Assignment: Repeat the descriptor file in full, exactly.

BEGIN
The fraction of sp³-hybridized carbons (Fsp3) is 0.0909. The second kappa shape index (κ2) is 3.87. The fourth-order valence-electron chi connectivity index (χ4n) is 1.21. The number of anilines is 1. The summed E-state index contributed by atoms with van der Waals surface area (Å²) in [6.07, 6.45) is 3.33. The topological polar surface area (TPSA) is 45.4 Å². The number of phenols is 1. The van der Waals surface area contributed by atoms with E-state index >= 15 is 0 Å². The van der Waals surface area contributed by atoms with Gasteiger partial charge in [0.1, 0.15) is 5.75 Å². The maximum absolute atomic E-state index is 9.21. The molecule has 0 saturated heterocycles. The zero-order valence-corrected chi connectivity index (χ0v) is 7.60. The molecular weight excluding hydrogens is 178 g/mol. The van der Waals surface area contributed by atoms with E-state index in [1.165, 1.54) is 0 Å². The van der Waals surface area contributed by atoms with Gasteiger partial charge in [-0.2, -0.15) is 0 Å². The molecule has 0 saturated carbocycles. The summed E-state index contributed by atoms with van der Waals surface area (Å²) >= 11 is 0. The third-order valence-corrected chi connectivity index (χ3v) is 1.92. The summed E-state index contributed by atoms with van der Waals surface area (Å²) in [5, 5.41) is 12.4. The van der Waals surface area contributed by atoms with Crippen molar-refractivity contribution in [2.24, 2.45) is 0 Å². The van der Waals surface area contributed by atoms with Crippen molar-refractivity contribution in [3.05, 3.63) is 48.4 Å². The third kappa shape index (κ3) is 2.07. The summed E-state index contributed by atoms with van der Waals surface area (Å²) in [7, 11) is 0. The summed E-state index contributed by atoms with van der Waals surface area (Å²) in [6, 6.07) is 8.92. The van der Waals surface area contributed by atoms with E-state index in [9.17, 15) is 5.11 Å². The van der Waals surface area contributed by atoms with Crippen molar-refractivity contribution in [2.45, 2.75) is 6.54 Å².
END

The fraction of sp³-hybridized carbons (Fsp3) is 0.0909. The second kappa shape index (κ2) is 3.87. The fourth-order valence-electron chi connectivity index (χ4n) is 1.21. The number of anilines is 1. The summed E-state index contributed by atoms with van der Waals surface area (Å²) in [6.07, 6.45) is 3.33. The topological polar surface area (TPSA) is 45.4 Å². The number of phenols is 1. The van der Waals surface area contributed by atoms with E-state index >= 15 is 0 Å². The van der Waals surface area contributed by atoms with Gasteiger partial charge in [0.1, 0.15) is 5.75 Å². The maximum absolute atomic E-state index is 9.21. The molecule has 0 saturated heterocycles. The zero-order valence-corrected chi connectivity index (χ0v) is 7.60. The molecular weight excluding hydrogens is 178 g/mol. The van der Waals surface area contributed by atoms with E-state index in [1.165, 1.54) is 0 Å². The van der Waals surface area contributed by atoms with Gasteiger partial charge in [-0.2, -0.15) is 0 Å². The molecule has 0 saturated carbocycles. The summed E-state index contributed by atoms with van der Waals surface area (Å²) >= 11 is 0. The third-order valence-corrected chi connectivity index (χ3v) is 1.92. The summed E-state index contributed by atoms with van der Waals surface area (Å²) in [5, 5.41) is 12.4. The van der Waals surface area contributed by atoms with Crippen molar-refractivity contribution in [2.24, 2.45) is 0 Å². The van der Waals surface area contributed by atoms with Crippen molar-refractivity contribution in [3.05, 3.63) is 48.4 Å². The third kappa shape index (κ3) is 2.07. The summed E-state index contributed by atoms with van der Waals surface area (Å²) in [7, 11) is 0. The summed E-state index contributed by atoms with van der Waals surface area (Å²) in [6, 6.07) is 8.92. The van der Waals surface area contributed by atoms with E-state index in [9.17, 15) is 5.11 Å². The van der Waals surface area contributed by atoms with Crippen molar-refractivity contribution in [2.45, 2.75) is 6.54 Å².